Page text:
Les données actuelles fournies par les autorités britanniques rapportent une augmen-tation du risque de transmission (R0 augmenté de +0.4 en comparaison des autres virus), avec une augmentation modérée de la « charge virale » estimée à partir des valeurs de RT-PCR (augmentation de 0.66 log soit 2 Ct en moins), mais aucune différence n’est notée à ce jour en termes de pathogénicité (manifestations cliniques, durée de la maladie) ou d’échappement à la réponse immunitaire des personnes déjà infectées au cours de deux premières vagues.


Herzberg N. Les vaccins anti-Covid évitent-ils la transmission du SARS-CoV-2 ? Le Monde 2021, published 6 January. Full-text :

Les essais ont montré leur efficacité à combattre les symptômes du Covid, mais on ignore encore s’ils peuvent bloquer la contamination d’autres personnes.


Bettinelli M, Casteele AV. Covid-19, paludisme, sida : l’immense bilan humain de pandémies toujours actives. Full-text :

Un an après la première alarme sur l’apparition d’un « virus inconnu », finalement reconnu comme un nouveau coronavirus et dont la maladie qu’il provoque fut baptisée « Covid-19 », la planète déplore des dizaines de millions de contaminations, et plus d’1,6 million de morts. Au même moment, d’autres pandémies, parfois vieilles de plusieurs milliers d’années, continuent de faucher des milliers de vies.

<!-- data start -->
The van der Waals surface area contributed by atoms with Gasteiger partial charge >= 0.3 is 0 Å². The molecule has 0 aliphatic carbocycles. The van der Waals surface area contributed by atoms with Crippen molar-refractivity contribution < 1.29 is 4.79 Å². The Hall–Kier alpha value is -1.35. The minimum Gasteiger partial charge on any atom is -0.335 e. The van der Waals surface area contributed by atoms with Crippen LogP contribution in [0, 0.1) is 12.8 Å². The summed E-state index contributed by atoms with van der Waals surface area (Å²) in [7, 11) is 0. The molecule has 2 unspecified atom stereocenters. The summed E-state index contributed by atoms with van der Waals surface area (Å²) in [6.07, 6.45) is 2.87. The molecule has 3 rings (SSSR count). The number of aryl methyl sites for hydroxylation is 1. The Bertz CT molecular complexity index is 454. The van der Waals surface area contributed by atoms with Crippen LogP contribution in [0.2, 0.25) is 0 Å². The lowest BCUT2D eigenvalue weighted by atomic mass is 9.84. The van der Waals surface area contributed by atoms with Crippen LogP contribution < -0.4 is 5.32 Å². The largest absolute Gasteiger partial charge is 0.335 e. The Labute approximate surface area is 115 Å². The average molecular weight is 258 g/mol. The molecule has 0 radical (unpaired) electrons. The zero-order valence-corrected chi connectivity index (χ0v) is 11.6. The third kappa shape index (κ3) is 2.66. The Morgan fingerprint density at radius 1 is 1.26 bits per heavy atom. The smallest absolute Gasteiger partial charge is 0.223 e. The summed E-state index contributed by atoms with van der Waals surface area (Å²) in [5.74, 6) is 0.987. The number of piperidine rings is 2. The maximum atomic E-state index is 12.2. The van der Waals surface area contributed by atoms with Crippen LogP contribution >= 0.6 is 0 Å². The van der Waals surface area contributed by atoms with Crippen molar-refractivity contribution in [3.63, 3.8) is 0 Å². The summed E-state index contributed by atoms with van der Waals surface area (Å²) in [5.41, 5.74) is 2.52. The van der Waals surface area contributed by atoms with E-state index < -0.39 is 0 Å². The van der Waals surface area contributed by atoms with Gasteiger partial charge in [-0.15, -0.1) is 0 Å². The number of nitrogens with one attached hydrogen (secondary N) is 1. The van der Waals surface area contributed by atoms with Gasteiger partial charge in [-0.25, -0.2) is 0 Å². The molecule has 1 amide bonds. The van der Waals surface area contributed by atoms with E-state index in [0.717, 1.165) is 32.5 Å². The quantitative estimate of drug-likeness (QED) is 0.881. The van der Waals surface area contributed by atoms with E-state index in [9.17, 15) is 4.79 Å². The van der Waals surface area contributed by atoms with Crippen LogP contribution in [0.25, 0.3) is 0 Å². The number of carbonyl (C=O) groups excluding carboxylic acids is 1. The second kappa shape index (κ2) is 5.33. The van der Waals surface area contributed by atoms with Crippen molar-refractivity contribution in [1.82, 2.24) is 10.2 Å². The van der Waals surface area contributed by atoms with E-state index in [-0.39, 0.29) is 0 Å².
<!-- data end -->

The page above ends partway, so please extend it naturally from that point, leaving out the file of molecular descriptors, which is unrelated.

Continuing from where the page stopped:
Kauffmann S. « Ce qui se passe depuis quatre ans aux Etats-Unis est grave, on le savait ; ce qui s’y passe depuis deux mois est gravissime »  – Le Monde 2021, published 6 January. Full-text :

En refusant de quitter le pouvoir après les élections, Donald Trump expose, dans une ultime offensive destructrice, la fragilité du système américain. Une leçon pour toutes les démocraties, estime Sylvie Kauffmann, éditorialiste au « Monde ».